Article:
I seriously get a lot of my best work done during colloquium/seminar.

10 August 2007

Nuclear data, of a sort

Your exercise of the day is to show with trigonometry and geometry that lim(n*tan(pi/n), n→∞) = pi. (I got this while playing around at work with finding the equivalent area of a circle and a polygon with n sides.)

My landlady gave me, at my request, a bunch of pamphlets I discovered lying around. They're educational booklets published in the mid-'60s by the U.S. Atomic Energy Commision, printed right here in Oak Ridge. They're really cool -- they vary in subject matter from space nuclear power to physical attributes of plutonium to medical uses of radioisotopes. It provides a fascinating look into the past. For example, one of the medical uses was injecting [Na-24]Cl into a patient's bloodstream and placing shielded detectors at points in his body, using the intensity to calculate where flow constrictions might be. I really doubt they do that nowadays. (I assume it was superseded by MRI.)

I was curious to see if any of that detailed information on plutonium had been reclassified, so I did a little googling and came up with this interesting site. There is some really cool (and some useful) information there, but the organization that hosts it seems kind of questionable. Do they think that by posting a bunch of that kind of information, they'll make the US decide to release all of its nuclear secrets into the public domain and simultaneously cease development of advanced nuclear weapons? I hope not.

07 August 2007

It works again!

Maybe six months ago, iTunes refused to sync photos to my iPod with an "error -50." Because I'd been having other problems with my iPod at the time, I gave up. But someone's hint gave me the solution.

Go to the terminal, type "xmllint ", and drag the file called "AlbumData.xml" inside your iPhoto library to the terminal window. Press enter, and it will hopefully spit out a few lines of text that say it had an error. It might be an album name or a comment in your photos (it was the latter in my case). Go to iPhoto, search for that comment, select all and delete in the comment box, and retype it. Quit iPhoto, and hopefully iTunes will start working again.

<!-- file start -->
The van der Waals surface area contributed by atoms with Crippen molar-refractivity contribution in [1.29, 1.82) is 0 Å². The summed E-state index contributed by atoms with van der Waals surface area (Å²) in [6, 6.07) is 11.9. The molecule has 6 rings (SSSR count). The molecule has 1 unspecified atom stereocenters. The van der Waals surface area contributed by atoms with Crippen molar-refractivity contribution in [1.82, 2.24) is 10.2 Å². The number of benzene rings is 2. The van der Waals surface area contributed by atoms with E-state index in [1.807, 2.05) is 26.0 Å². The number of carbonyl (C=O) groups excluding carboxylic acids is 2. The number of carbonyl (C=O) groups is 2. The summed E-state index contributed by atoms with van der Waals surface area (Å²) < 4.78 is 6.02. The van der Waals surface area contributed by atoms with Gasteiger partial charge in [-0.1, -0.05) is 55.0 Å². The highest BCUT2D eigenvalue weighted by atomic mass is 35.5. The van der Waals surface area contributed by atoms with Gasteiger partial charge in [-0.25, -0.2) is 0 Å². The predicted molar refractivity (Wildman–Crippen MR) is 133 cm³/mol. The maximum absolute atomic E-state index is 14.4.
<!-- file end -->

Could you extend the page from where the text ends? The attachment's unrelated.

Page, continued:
22 July 2007

Harry potter post

This really would have been more useful a few days ago, but since I've been doing it verbally for most of the evening, I should post what I made.

Who kills whom?

14 July 2007

Bike tires

On our way to the Smokies today, we stopped at a Subway and ate outside where a lady had parked her bikes. During the middle of our meal there was a tremendously loud "pop" from her direction. I thought she had a gun and it had gone off. It turned out to be the front tire on her bike. As our ears rang and we talked about her biking trip and her fortunate ability to replace the ruptured tire with a spare, something extremely unexpected happened. As I was looking at the bike, the second tire exploded, releasing a puff of condensed air along with an equally loud noise. It was literally no more than two minutes after the first tire had gone. She had ridden some 45 miles and had her bike parked in the sun, but it still seems incredible for both tires to go in such a short time span. (She ended up calling her husband to pick her up in his truck, and my friend and I continued on our way.)

14 June 2007

Pinky and the brain

After watching a few episodes of Pinky and the Brain yesterday, I have a new respect for the writers based on their choice of music snippets. In the episode where Brain creates a new Chia-Earth, the musical score is based on Dvorak's Symphony No. 9, the New World Symphony. I also recognized the music from an episode where Pinky poses as a painter to sell his works: Mussorgsky's "Pictures at an Exhibition." Extremely classy.

02 June 2007

DOE takes the axe to another program dear to my heart

After 56 years of operation, the Savannah River Ecology Laboratory is shutting down due to budget cuts from the Department of Energy. It was established to monitor the environment surrounding the Savannah River Site, to ensure that the tritium and plutonium production operations were not interfering with the environment.

I spent a week and a half in the area as part of an award trip through the DOE Science Bowl. It was an amazing learning experience that not only showed the null effects of the present-day operations on the ecology but also enhanced the scientific repository through the invention of new techniques and the discovery of new species in the southeast marshlands.